IOM X recently released a YouTube miniseries that revolves around exploitation and human trafficking in the garment industry. The story is about a fictional clothing company, ‘Torres Fashion’. The company is run by Winston, a young entrepreneur, and the clothes are produced by Mr. Cho, a factory owner. Like some clothing brands we wear on a daily basis, the factory in the miniseries cuts corners, exploiting workers under conditions tantamount to forced labour.

The aim of the miniseries is to make viewers aware of the fact that their clothing may be produced with the use of forced labour or exploitative practices. The viewers should be left thinking and caring about the labour that goes into the products that they use on a daily basis and moved enough to share the videos with their friends.

Armed with the first two scripts of our YouTube miniseries, IOM X’s research and learning team set off to find participants for our focus groups. Three separate discussions with students from Mahidol University and Thammasat University in Bangkok took place. A mix of about 30 bachelor and master’s students, from many different countries, including Indonesia, Malaysia, Myanmar, the Philippines, Thailand and Viet Nam participated in the focus groups.

While each group had different preferences and feedback, some of the same points were raised in all three discussions. For example, Winston’s sister, Lian came across as too stereotypical. In the original script, Lian was an unfashionable intern who cares about the environment and human rights. One participant pointed out, “I think it is a stereotype that people who are not fashionable care about human trafficking”. Another agreed, “It seems very Ugly Betty-ish,” she said.

In two of the three focus groups the idea of having facts at the end of each episode to help raise awareness about exploitation of factory workers came up. A student suggested, “Something that is visual is easier to understand. Maybe have evidence at the end, facts about what trafficking really looks like”. This prompted IOM X to include a quiz question at the end of each episode to let viewers test their knowledge about trafficking and exploitation in the garment industry.

Another common point of feedback from focus group participants was that they do not like to wait for new episodes of a series to be released. One participant explained, “Our generation likes to binge watch. I won’t remember to come back next week to watch the next episode”. Another said, “A week between episodes might be too long. All episodes should be released at the same time. Netflix made me this way. I hate when there is only one episode because then I can’t binge”. Based on this feedback IOM X decided to release all episodes of the YouTube miniseries at once.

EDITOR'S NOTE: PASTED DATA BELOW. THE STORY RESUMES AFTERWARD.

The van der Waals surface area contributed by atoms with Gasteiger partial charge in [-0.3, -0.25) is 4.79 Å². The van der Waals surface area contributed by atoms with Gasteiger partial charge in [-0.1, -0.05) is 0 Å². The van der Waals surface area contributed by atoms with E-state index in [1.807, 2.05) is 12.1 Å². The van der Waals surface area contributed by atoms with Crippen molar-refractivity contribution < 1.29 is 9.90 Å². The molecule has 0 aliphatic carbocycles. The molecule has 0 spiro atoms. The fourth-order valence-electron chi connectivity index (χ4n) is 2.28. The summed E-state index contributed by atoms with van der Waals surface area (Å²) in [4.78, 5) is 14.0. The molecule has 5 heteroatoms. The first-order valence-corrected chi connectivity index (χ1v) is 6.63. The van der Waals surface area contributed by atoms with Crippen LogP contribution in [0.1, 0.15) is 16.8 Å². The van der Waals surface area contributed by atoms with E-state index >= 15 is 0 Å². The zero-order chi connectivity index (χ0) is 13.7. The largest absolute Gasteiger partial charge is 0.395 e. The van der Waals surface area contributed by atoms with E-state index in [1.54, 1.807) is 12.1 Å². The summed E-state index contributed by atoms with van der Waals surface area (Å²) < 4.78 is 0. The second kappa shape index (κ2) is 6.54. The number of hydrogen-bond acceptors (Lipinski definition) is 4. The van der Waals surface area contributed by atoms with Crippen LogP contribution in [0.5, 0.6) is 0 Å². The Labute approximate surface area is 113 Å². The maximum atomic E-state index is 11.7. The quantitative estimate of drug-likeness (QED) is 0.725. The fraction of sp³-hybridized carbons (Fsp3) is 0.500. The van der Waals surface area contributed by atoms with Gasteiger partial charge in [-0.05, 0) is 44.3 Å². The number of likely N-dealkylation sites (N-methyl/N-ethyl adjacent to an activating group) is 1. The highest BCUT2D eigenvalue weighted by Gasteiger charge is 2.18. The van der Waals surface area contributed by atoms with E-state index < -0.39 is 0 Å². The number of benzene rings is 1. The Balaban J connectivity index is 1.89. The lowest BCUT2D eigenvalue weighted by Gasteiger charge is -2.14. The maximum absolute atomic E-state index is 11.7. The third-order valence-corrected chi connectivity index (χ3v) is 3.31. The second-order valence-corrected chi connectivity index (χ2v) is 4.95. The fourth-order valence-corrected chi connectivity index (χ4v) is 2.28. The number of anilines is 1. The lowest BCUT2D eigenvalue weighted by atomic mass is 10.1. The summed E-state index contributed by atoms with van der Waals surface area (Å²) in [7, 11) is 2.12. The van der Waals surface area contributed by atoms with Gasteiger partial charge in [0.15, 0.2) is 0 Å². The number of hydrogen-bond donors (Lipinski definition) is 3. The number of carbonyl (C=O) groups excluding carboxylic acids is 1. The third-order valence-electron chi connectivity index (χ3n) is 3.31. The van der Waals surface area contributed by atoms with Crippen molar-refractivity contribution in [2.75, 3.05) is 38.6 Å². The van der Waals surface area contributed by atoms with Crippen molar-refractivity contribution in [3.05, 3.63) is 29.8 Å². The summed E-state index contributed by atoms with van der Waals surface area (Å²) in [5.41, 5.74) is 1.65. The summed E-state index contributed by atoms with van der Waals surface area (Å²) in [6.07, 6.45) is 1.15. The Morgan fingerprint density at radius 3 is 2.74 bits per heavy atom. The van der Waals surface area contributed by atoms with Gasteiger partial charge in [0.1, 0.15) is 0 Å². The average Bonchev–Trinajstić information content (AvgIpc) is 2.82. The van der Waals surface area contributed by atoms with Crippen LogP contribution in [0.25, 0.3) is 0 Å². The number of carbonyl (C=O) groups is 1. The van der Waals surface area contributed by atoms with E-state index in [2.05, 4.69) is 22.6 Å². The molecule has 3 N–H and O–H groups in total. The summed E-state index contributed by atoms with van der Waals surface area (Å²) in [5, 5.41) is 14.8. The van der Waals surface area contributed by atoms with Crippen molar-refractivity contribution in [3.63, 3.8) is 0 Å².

Once the focus groups discussions were finished, the IOM X team sat down and discussed the comments generated in the three discussions. The issues that were most often raised were then noted, and this feedback was delivered to the production company, which made the appropriate changes to the scripts. The YouTube miniseries you can now watch HERE, features all these changes.

To learn more about forced labour, visit IOMX.org/ForcedLabour

Campfires & Campaigns: Young people tackle human trafficking in Belarus


Human trafficking is something that seems to happen somewhere far from us. Many people think that slavery is a holdover from the past. But then arises the question: why are there still millions of victims of labor and sexual exploitation, organ removal and economic abuse? The answer is clear. Human trafficking is the problem of the modern world that we cannot underestimate.

With such thoughts in my mind I was leaving for the youth summer camp “Learn.Act.Share” organized by IOM Belarus. I was ready for learning, as any conscious action starts with knowledge. Every day I had a unique opportunity to meet with experts in the field of counter-trafficking and related fields as well, such as gender equality, HIV prevention, Internet security, children’s rights protection, etc. I admire those people as all of them are highly qualified specialists who are really committed to what they do. Their experience and adherence inspires me, it means that if they can do something – so can I.


Participants at the summer camp.


After the camp we opened a new facet of our personalities – readiness to act: I’m going to organize the training on safe migration, employment and studies abroad for students I work with at school; Kostya will tell his groupmates about refugee issues; Vlada will create a social video on the matter with her colleagues; Nikita will create a network of volunteers. And these are only our first steps!


Summer camp activity. 


Some people say that global problems cannot be solved as it is impossible to change the whole world. Indeed, it’s very difficult to stop human trafficking as it is a crime that brings a lot of money for traffickers. It will take time. However, I believe in our success because we will make it together. By uniting our efforts and supporting each other’s initiatives, we won’t let anyone get into trouble, we will help and we will make our world better.

You can view a video from the summer camp here.

Maria is a facilitator at a school in a small town called Zhodino close to Minsk in Belarus. She likes traveling, rock and roll, learning new languages and making post cards.